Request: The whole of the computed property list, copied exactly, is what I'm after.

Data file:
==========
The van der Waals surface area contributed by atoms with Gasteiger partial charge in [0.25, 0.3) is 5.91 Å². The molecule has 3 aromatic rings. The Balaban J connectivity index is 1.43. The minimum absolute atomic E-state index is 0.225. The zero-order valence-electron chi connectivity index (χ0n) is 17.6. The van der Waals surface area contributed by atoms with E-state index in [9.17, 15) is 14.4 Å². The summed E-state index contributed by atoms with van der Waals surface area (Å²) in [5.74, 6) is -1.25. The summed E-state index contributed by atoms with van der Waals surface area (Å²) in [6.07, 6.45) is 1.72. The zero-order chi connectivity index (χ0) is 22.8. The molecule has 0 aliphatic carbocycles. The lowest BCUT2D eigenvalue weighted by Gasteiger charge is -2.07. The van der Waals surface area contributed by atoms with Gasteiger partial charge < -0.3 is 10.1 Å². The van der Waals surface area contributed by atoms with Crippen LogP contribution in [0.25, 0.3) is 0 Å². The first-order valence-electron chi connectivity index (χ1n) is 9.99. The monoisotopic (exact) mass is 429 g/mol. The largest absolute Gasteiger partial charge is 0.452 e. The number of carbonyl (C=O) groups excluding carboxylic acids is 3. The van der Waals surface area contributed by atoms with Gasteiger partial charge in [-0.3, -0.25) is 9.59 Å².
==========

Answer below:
The van der Waals surface area contributed by atoms with Gasteiger partial charge in [0.25, 0.3) is 5.91 Å². The molecule has 3 aromatic rings. The Balaban J connectivity index is 1.43. The minimum absolute atomic E-state index is 0.225. The zero-order valence-electron chi connectivity index (χ0n) is 17.6. The van der Waals surface area contributed by atoms with E-state index in [9.17, 15) is 14.4 Å². The summed E-state index contributed by atoms with van der Waals surface area (Å²) in [5.74, 6) is -1.25. The summed E-state index contributed by atoms with van der Waals surface area (Å²) in [6.07, 6.45) is 1.72. The zero-order chi connectivity index (χ0) is 22.8. The molecule has 0 aliphatic carbocycles. The lowest BCUT2D eigenvalue weighted by Gasteiger charge is -2.07. The van der Waals surface area contributed by atoms with Gasteiger partial charge < -0.3 is 10.1 Å². The van der Waals surface area contributed by atoms with Crippen LogP contribution in [0.25, 0.3) is 0 Å². The first-order valence-electron chi connectivity index (χ1n) is 9.99. The monoisotopic (exact) mass is 429 g/mol. The largest absolute Gasteiger partial charge is 0.452 e. The number of carbonyl (C=O) groups excluding carboxylic acids is 3. The van der Waals surface area contributed by atoms with Gasteiger partial charge in [-0.3, -0.25) is 9.59 Å².